As part of our ongoing efforts to help patients achieve and maintain their healthiest smiles, we recommend regular preventive dental checkups and teeth cleanings. During these visits, you have probably heard your dentist calling out numbers as they check your smile. They are measuring the depths of your gum tissue pockets. This is called periodontal charting, and it helps us keep track of your gum health. This important measure of periodontal (gum) health tracks the depth of the pockets around each tooth. The top of gum tissue does not attach directly to teeth. There is a space or pocket between the gum and the tooth before it attaches. This pocket deepens in the presence of bacteria, plaque, and tartar build up that lead to gum disease. To monitor and evaluate gum health, the pocket depth must be measured, recorded, and monitored over time. In this blog, we’ll walk through what periodontal pockets are, how they are connected to gum health, and why it’s so important to regularly monitor periodontal pocket depths.
What are Periodontal Pockets?
When gums are healthy, they sit snuggly against teeth, creating a healthy smile. While the soft tissue may look as though it’s connected to the teeth, there is actually a space between the smile and gum tissue. This is the periodontal pocket, and in a healthy smile, these pockets are between two and three millimeters in depth. In smiles where the pocket is deeper, food debris, bacteria, and acidic plaque buildup damage the soft tissue, increasing the depth of the periodontal pockets and causing inflammation and swelling. Overtime, this causes the soft tissue to pull further away from the teeth, creating an even larger space. Without treatment to address the damage, these pockets will continue to grow, leading to numerous oral health concerns, including gum disease.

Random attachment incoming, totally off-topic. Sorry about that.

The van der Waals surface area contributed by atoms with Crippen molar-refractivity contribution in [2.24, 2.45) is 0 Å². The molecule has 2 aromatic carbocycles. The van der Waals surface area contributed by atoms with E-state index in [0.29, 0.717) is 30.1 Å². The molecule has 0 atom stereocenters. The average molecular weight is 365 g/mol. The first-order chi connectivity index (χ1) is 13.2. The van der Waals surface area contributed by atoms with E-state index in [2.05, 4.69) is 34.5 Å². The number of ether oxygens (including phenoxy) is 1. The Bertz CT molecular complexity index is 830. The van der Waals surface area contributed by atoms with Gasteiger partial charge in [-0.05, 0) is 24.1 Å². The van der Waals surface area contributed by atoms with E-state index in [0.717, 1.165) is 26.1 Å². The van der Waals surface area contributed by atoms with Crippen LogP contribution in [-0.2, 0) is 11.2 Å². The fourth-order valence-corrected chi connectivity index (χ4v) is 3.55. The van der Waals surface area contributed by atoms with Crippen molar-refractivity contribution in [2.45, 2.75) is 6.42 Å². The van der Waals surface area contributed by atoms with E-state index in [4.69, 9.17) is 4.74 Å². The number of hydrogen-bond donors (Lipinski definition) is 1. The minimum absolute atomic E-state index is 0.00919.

Why do We Measure Periodontal Pocket Depth?
Like many diseases that impact the whole body, oral health concerns are not obvious without testing. Just like a medical doctor screening for high blood pressure, high cholesterol, and high blood sugar levels, many oral health concerns need to be screened for with testing during routine dental checkups. By measuring the pocket depth around each tooth, we can often diagnose periodontal disease in the earliest stages and keep your smile healthy.
As part of regular dental checkups twice a year, the dentist will measure and compare the pocket depths to see if gum health is improving, maintaining, or getting worse. Gum disease is sometimes called “the sneak thief of teeth.” You may not know you have it until it is too late. People may assume their gums are fine because “they don’t hurt,” but if the pockets haven’t been measured, you can’t know for sure. The dentists and hygienists at McCarl Dental Group work to monitor these levels closely for each patient in our Greenbelt, MD dental office.
Connective tissue loss is also a sign that there is bone loss. When our hygienists and dentists measure periodontal pockets regularly, we can monitor bone and tissue attachment levels. These measurements should be taken once or twice a year, or more often in patients with active or previous periodontal disease.
How do We Measure Periodontal Pockets?